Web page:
Dragging Canoe was one of the Cherokee tribe’s most devoted chiefs. He angrily opposed the terms of the deal in which the Cherokee Nation signed away some of their valuable land to the whites and received very little in return. He broke away from the Cherokees in 1776, forming an aggressive wing of the tribe known as the Chickamauga Cherokees. Dragging Canoe strongly recommended that the patriotic Cherokees part from the tribe. After this episode, they settled at various places along the main stream in the south known as the Chickamauga Creek. Therefore, it was appropriate to call them Chickamaugans.
Dragging Canoe was the son of the famous narrator, Chief Attakullakulla. For his headquarters, Dragging Canoe chose the site of an ancient Creek village on the Chickamauga near present day northeastern Chattanooga, Tennessee. Many well-known chiefs joined him, Chief Ostenaco being among them. This old Indian had fought side by side with George Washington on the Virginia frontiers and knew him intimately. He knew not only our first President but also men such as Thomas Jefferson and Patrick Henry.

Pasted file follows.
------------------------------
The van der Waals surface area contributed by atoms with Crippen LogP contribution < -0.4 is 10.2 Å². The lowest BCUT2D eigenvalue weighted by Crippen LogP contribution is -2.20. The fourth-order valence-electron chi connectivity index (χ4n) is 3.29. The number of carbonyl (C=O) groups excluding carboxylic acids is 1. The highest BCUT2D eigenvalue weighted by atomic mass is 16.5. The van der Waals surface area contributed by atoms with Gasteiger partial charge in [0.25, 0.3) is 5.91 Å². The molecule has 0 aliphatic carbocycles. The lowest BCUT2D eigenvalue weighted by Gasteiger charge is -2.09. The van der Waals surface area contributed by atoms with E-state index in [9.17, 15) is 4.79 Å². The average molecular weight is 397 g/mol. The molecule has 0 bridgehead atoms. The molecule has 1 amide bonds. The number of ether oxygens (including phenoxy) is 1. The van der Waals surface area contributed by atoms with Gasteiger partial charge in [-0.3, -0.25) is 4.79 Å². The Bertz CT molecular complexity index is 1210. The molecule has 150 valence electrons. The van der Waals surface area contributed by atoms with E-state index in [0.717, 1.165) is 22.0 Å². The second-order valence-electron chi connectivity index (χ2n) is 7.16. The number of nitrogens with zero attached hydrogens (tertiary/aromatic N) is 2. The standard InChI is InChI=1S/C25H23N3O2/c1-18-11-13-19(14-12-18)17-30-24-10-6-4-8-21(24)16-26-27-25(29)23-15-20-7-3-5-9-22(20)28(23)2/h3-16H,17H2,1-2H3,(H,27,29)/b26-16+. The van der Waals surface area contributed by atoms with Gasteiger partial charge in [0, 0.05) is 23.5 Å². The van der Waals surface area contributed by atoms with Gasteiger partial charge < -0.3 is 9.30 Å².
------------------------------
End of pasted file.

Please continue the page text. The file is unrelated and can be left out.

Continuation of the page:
The Chickamauga feared that the expansion of the United States spelled doom for the Cherokees and believed that by engaging in war they were protecting their territory the only way they could. After the American Revolution, the majority of Cherokees favored peace and agreed to give up all lands east of the Appalachians. But a small band of warriors, called ‘Chickamauga’ were unwilling to accept a truce and moved their families to northeastern Alabama. (The Cherokee, Perdue, pg. 36) Tecumseh, who was much younger than Dragging Canoe, had a Creek Indian mother and believed that the Creeks would help their Chickamauga brothers in the north. He went south to see the Creeks, Chickasaw, Cherokees and Choctows. He was there for two years. When he returned north, William Henry Harrison had burned the peace town to the ground. Fighting continued on both sides until 1785, with the most stubborn resistance coming from a recalcitrant group of Cherokees who seceded after the Carolina cession in 1777 and established themselves first on Chickamauga Creek and later on the Lower Tennessee River. These diehards became known as ‘The Chickamauga of the Five Lower Towns’... (Cherokees of the Old South, Malone, pg. 10) Hence, the political division between the Cherokee Nation and the Chickamauga Indians occurred as a result of the Carolina land cession and the overall concern of the Chickamauga was that the end of Cherokee independence was coming. The split, which occurred between the Cherokee Nation and the Chickamauga, was political and represented a fundamental shift in international policy. The Chickamauga favored continued conflict with the United States in an attempt to maintain their land base and independence, whereas some influential elements of the Cherokee National Council took a more conciliatory position. In fact, the Chickamauga never laid down their arms. In 1790, the Chickamauga fought General Harmon in the north and less than a year later fought General Clair. They continued the fight into Alabama and Florida. At Fort Mims, two thousand Chickamauga helped Chief Red Eagle take the Fort and after the fall of Horseshow Bend, many moved into Florida. The United States government also recognized the Chickamauga as a separate political entity in the Treaty of 1817 (7 Stat. 156) in which the prologue stated “the establishment of a division line between the upper and lower towns”. The Chickamauga people were historically known as the lower town Cherokees.